The Law Commission of India while forwarding its 215th Report stated that “The Administrative Tribunals were conceived as and constitute an effective and real substitute for the High Courts as regards service matters. Moreover, the power of judicial review of the High Courts cannot be called as inviolable as that of the Supreme Court. The very objective behind the establishment of the Administrative Tribunals is defeated if all the cases adjudicated by them have to go before the concerned High Courts. If one appeal is considered to be a must, an intra-tribunal appeal would be the best option, and then the matter can be taken to the Supreme Court by way of special leave petition under article 136”.

The Law Commission is also of the view and recommended that L. Chandra Kumar’s case needs to be revisited by a Larger Bench of the Supreme Court or necessary and appropriate amendments may be effected in the Act in accordance with law.  In light of the above, the policy makers have to take the stock of the situation in this respect and take appropriate steps regarding the review of the cases by the High Courts originated from the tribunals like National Company Law Tribunal (NCLT), National Tax Tribunal (NTT), National Green Tribunal (NGT) etc., leave alone Central Administrative Tribunal (CAT), to address the Gigantic problem of pendency of cases across the country, in the larger interest of the public.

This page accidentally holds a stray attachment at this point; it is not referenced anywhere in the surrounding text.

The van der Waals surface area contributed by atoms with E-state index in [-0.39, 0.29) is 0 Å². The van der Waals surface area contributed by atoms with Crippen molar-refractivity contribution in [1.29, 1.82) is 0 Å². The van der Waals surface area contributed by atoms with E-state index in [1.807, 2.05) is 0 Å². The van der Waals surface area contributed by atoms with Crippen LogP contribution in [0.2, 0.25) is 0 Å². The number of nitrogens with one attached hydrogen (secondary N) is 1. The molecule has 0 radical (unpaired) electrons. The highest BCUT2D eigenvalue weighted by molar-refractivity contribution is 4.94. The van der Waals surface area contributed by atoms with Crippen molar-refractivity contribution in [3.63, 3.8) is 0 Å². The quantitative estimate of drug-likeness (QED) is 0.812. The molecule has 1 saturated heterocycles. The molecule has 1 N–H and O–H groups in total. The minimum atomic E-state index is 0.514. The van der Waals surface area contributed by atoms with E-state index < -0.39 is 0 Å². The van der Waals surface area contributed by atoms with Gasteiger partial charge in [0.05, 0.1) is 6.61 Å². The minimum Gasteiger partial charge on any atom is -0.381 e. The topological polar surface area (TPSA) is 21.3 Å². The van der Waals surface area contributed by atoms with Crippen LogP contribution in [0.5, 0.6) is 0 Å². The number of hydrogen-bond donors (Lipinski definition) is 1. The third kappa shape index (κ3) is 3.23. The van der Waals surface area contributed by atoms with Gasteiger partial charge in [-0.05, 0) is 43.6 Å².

[Published in Supreme Court Journal  / Weekly
July, 2011; Part – 28
         Published in Andhra Law Times / Fortnightly
August, 2011; PART-15]

[1]  K.K. Dutta v. Union of India (1980)4 SCC 38: AIR 1980 SC 2056.
[2]  S.P. Sampath v. union of India., (1987)1 SCC 124.
[3]  L. Chandra Kumar v. Union of India(1977)3 SCC 261.